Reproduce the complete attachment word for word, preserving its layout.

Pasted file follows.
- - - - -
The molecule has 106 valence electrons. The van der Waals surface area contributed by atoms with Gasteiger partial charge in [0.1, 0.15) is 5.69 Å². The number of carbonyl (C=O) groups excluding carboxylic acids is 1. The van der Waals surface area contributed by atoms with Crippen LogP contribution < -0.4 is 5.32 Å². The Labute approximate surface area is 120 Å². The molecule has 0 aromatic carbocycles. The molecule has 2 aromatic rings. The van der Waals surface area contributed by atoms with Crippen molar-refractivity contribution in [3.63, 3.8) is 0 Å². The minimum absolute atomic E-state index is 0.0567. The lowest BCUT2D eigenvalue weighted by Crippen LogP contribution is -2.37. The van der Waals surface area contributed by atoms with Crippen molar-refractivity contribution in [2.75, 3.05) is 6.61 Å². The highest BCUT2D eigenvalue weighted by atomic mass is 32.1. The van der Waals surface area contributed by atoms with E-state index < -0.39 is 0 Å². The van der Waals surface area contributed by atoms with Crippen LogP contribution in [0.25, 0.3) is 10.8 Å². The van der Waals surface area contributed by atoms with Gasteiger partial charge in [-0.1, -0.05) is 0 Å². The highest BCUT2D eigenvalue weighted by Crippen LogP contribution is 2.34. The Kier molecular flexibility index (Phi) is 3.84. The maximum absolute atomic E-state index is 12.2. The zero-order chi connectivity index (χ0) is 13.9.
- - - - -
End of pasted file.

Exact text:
The molecule has 106 valence electrons. The van der Waals surface area contributed by atoms with Gasteiger partial charge in [0.1, 0.15) is 5.69 Å². The number of carbonyl (C=O) groups excluding carboxylic acids is 1. The van der Waals surface area contributed by atoms with Crippen LogP contribution < -0.4 is 5.32 Å². The Labute approximate surface area is 120 Å². The molecule has 0 aromatic carbocycles. The molecule has 2 aromatic rings. The van der Waals surface area contributed by atoms with Crippen molar-refractivity contribution in [3.63, 3.8) is 0 Å². The minimum absolute atomic E-state index is 0.0567. The lowest BCUT2D eigenvalue weighted by Crippen LogP contribution is -2.37. The van der Waals surface area contributed by atoms with Crippen molar-refractivity contribution in [2.75, 3.05) is 6.61 Å². The highest BCUT2D eigenvalue weighted by atomic mass is 32.1. The van der Waals surface area contributed by atoms with E-state index < -0.39 is 0 Å². The van der Waals surface area contributed by atoms with Crippen LogP contribution in [0.25, 0.3) is 10.8 Å². The van der Waals surface area contributed by atoms with Gasteiger partial charge in [-0.1, -0.05) is 0 Å². The highest BCUT2D eigenvalue weighted by Crippen LogP contribution is 2.34. The Kier molecular flexibility index (Phi) is 3.84. The maximum absolute atomic E-state index is 12.2. The zero-order chi connectivity index (χ0) is 13.9.